If distributors were smart, they would caucus and figure out how to make this work for them. There are conspiracy theorists who believe Fox intentionally leaked the work print as a form of underground publicity for a movie that was being ignored as hype for Star Trek built. What better way to get Wolverine into the public eye than to invent a scandal? Personally, I don't buy it. Studios are notoriously risk averse, and this would be a risky move. But maybe there's a lesson to be learned. Could studio-sponsored "leaks" work as a form of publicity for downloaders? What about partial movies that are missing key scenes? Or poor quality copies? I'm not proposing that studios pirate their own films (actually, maybe I am), but it's time to hire some really smart college grads who understand the market and the mindset of their generation and get them to do some out-of-the-box thinking.

Meanwhile, there are the legal implications to downloading. While it may not be "stealing" in the traditional sense, it is copyright infringement, and that is punishable under current laws. The problem is, the laws being applied were written during those pre-Internet Dark Ages. The entry of VCRs into the market caused a seismic revision to copyright law in the early 1980s, and it's past time that statutes be re-written and/or re-interpreted. The doctrine of "fair use" needs to be expanded and altered to make sense in the current environment. I'm not going to set forth a detailed proposal, but common sense argues that "fair use" should apply when a download meets two criteria: no money is being made by the downloader and no money is being taken from the copyright holder. The Devil in the Details is figuring out when those two conditions are met. Gray areas abound but it's clear that something has to be done.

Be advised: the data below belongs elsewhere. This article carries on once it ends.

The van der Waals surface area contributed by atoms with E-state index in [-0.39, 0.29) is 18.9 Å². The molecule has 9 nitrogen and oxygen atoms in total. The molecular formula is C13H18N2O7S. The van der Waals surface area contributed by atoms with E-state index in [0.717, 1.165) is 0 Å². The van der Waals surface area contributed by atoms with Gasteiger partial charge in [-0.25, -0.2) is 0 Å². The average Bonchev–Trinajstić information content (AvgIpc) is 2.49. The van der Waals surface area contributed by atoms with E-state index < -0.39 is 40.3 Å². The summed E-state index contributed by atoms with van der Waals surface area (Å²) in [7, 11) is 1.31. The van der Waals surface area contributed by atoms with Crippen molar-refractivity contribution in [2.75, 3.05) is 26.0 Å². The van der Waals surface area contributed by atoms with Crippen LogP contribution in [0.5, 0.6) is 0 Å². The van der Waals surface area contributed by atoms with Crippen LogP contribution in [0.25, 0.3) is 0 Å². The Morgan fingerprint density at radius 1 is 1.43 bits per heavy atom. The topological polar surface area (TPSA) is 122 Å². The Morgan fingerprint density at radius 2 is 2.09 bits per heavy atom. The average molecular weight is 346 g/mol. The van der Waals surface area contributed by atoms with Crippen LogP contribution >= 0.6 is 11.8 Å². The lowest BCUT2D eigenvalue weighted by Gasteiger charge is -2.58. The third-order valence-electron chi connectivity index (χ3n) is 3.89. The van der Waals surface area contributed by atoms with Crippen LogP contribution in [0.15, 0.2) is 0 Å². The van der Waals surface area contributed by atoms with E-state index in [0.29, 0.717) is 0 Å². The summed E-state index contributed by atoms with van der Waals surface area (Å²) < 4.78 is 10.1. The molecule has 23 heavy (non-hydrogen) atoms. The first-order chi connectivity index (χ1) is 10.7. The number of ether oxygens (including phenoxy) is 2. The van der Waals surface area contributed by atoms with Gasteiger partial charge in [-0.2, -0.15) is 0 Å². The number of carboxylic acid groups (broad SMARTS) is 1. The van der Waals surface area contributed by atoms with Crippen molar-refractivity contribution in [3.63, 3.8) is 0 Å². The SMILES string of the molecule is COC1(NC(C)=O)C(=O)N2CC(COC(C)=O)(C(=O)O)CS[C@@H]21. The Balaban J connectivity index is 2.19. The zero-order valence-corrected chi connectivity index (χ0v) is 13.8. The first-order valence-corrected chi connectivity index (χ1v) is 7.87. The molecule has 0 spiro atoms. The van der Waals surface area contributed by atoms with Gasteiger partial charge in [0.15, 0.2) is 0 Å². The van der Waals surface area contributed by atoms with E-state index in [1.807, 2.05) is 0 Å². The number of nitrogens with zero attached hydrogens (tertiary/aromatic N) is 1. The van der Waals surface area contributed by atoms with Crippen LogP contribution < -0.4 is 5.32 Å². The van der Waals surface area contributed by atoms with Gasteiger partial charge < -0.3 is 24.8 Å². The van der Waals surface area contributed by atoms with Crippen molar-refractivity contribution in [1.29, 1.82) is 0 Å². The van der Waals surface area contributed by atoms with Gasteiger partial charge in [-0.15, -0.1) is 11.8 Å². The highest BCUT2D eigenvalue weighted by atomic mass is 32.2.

Finally, a word about Roger Friedman, the entertainment reporter who reviewed Wolverine based on an illegally downloaded copy of a work print. He deserves his fate. Not only is the guy unethical - under no condition should the workprint of a movie be used for a review (unless the studio has specified that it's "screening ready," which usually means it is final except for some minor color correction) - but he's stupid. Admitting you did something illegal in order to obtain the copy of the movie you reviewed is just plain dumb. Friedman would probably have kept his job if he had merely written a review. What got him in hot water was boasting about how easy it was to download the copy. Yes, it's easy, but a man in his position should not have done it. And, if he did it, he certainly shouldn't trumpet it to the world. It boggles the mind.

Am I curious about Wolverine? Sure, but not enough to go online and download a copy. I don't need one and I don't want one. Even if it was the final theatrical version, I wouldn't do it. I can wait three or four weeks. I have never understood the need to see something NOW. Whatever happened to the delicious flavor of anticipation - of waiting until Christmas morning to open the presents? And why would anyone want their first view of a movie to be a mediocre copy on a computer screen with numerous unfinished special effects and 20 minutes of scenes missing?

I can understand why someone who doesn't care about Wolverine might download a copy, but since he or she isn't motivated, why bother? Most of the downloaders are fans - because IT is out there, they must have IT. It's a compulsion. The temptation to watch is too great to resist. The result is that they're doing a disservice not only to Fox but to themselves. Those who really love the character of Wolverine and who have been waiting for the movie should stay away from this downloadable work print. The release date is May 1 and, to best experience Wolverine, that's when they should see it.